Sunday, 12 November 2017

Willing and wanting

The AA programme requires willingness. That means being prepared to take action. If action is not taken, that means there is no willingness. It is impossible to be willing and yet take no action.

Willing is different than wanting.

Most people equate the two, and will do something only if they want to. The AA programme is asking us to get past that equation and take indicated action whether we want to or not.

When one is employed, one takes the actions one is instructed to take, and our boss is not interested in whether we want to take the action or approve of it: the question is only whether we are willing to take the action. In AA it is much the same.

The 'right thing' could be an action of the programme (e.g. going to a meeting, doing stepwork, doing service) or it could be the right moral choice when we are faced with a choice between right and wrong elsewhere in life; the choice always boils down to this: am I willing to do what is good and right, regardless of feeling, impulse, or desire, or am I willing to do only what I want to do?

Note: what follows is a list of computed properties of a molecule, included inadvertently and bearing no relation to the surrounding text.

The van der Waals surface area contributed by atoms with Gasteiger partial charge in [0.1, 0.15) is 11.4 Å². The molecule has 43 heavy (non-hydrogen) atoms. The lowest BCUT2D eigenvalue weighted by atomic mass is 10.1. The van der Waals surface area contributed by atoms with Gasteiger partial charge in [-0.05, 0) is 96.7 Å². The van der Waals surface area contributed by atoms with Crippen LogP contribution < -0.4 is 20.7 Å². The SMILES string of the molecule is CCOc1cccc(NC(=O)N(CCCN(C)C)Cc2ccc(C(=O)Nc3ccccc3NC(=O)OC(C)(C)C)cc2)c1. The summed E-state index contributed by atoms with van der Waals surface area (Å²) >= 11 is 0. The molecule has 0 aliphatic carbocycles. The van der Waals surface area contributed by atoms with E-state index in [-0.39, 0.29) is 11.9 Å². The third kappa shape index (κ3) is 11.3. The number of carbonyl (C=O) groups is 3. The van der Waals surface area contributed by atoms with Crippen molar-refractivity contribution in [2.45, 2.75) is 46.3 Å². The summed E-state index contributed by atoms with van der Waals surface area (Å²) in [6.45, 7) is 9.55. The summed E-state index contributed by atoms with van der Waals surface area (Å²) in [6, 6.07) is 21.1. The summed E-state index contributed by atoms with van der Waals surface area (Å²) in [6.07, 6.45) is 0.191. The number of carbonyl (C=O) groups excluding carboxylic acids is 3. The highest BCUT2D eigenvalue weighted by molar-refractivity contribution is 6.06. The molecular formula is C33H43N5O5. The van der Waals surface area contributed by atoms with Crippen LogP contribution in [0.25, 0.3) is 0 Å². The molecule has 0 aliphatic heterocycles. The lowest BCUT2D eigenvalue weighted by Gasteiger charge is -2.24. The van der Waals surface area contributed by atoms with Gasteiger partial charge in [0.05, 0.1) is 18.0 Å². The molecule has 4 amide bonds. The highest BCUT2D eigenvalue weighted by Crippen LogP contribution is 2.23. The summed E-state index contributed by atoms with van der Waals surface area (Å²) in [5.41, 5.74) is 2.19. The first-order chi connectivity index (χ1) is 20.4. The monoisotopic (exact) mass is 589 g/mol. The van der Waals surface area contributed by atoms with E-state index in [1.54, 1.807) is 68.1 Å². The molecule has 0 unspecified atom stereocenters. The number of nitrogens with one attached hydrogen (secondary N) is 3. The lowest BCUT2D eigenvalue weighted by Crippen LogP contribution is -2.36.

One might ask, 'but doesn't God remove our defects of character?' That's absolutely true. God will gradually remove the impulses, the false perceptions, the bad motivations, etc., but only if we lead with right action.

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